Engquist gets call from Commish, displeased with Rypien outcome
- Blog Post by: Michael Russo
- October 22, 2010 - 3:10 PM
Coming to you from Vancouver, where it's been a three-ring circus today with the Rick Rypien suspension coming down. Not a lot of hockey talk in both locker rooms, but a lot of reaction to the six-game suspension.
Just an fyi, Cam Barker injured his groin last night, so Wild defenseman Clayton Stoner will play for the first time since Finland. He's from Vancouver Island and couldn't get the smile off his face. His parents and a bunch of buddies were at the morning skate. Hometown boy Colton Gillies doesn't look like he's playing, but coach Todd Richards said there's a medical issue with Chuck Kobasew and if he can't play, Gillies will. But Richards thought Kobasew will be fine.
Jose Theodore makes his Wild debut tonight vs. Cory Schneider, who starting consecutive home games in place of Roberto Luongo.
Onto Rypien, I just got off the phone with James Engquist, the fan Rypien physically grabbed. He was honored this morning to get a call from NHL Commisioner Gary Bettman, who offered Engquist tickets to a game and dinner.
"He said, 'Sorry about the events, and players should never ever put their hands on a fan.' He said he'd like to offer me tickets to a game and dinner, and I thought that was very nice of him. I mean, what do you say at that point. You're talking to the Commissioner of the NHL. I thought it was really respectful for him to give me a call. He's a very classy man."
Engquist said he's definitely seeking legal representation after a harrowing few days in which he's been harassed on the Internet, through emails and phone calls.
"It's definitely changed my life. I just think it's in my best interest," he said.
He was disappointed in Rypien's six-game suspension: "In a real-world situation, at my job, at your job as a columnist, if you were do what that person did in your job place, I think minimally what would happen – minimally – you would be fired from your newspaper, your beat writing job. And this is Mr. Rypien’s career, this is his job, he’s being paid to represent the NHL, and they feel to take a two-week break off without pay and come back to work is satisfactory. But as far as the real world goes, that person would be held accountable as far as the law and just as a company in general, that person would probably be fired."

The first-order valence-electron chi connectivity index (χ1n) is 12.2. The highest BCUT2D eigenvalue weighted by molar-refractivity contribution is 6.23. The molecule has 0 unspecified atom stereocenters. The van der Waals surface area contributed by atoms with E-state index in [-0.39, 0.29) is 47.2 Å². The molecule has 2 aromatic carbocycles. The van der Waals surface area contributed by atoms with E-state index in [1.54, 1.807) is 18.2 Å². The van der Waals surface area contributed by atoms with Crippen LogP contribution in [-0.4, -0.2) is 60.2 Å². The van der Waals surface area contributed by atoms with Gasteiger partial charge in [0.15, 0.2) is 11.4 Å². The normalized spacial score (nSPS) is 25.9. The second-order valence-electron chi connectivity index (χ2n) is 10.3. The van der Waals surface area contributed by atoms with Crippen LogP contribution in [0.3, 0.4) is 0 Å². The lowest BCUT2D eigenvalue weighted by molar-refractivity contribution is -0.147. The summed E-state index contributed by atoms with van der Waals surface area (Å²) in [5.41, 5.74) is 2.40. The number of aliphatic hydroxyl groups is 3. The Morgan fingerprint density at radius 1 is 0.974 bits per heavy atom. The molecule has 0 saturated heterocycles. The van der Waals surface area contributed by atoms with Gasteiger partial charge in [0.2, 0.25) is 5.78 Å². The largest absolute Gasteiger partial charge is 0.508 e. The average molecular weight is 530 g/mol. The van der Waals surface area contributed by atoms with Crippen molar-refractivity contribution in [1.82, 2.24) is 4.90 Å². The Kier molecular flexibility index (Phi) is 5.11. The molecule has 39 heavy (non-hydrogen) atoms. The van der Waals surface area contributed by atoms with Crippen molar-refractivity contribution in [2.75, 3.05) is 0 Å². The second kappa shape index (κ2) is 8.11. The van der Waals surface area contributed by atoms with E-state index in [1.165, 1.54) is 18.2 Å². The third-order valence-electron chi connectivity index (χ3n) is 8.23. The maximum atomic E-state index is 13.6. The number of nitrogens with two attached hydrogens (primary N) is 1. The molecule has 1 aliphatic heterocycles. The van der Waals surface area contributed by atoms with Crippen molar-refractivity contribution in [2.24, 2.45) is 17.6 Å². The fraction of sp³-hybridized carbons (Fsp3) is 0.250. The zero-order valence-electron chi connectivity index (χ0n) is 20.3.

He said he's received no apology from the Canucks or Rypien.
As for the rest of the story:
1) Brad Staubitz denies eye gouging Rypien. Coach Todd Richards, who had a front-row seat, also says it just didn't happen. He only saw a sucker punch. Staubitz said it was a scrum and if he came close to the eyes, it was to face wash him.
2) I talked to Manny Malhotra one-on-one, and he said his opinion is the same as it was the other night: "There’s still those boundaries that should never be crossed even in terms of what’s said in the arena. Often times fans feel that it’s alright to say whatever they feel like just because they paid the admission fee, but there’s still that balance of respecting people on the ice and respecting players as people."
3) Kevin Bieksa said most arenas in the league don't have a lot of separation between fan and player, and there should be more by the visiting bench. He even noted the Canucks' building is similar, and if you saw the picture I put on Twitter, it is. But Bieksa said teams need to do a better job in the middle of the period being ready to pull the overhanging tunnel out if a player is booted.
Rest of the stuff will be in the paper.
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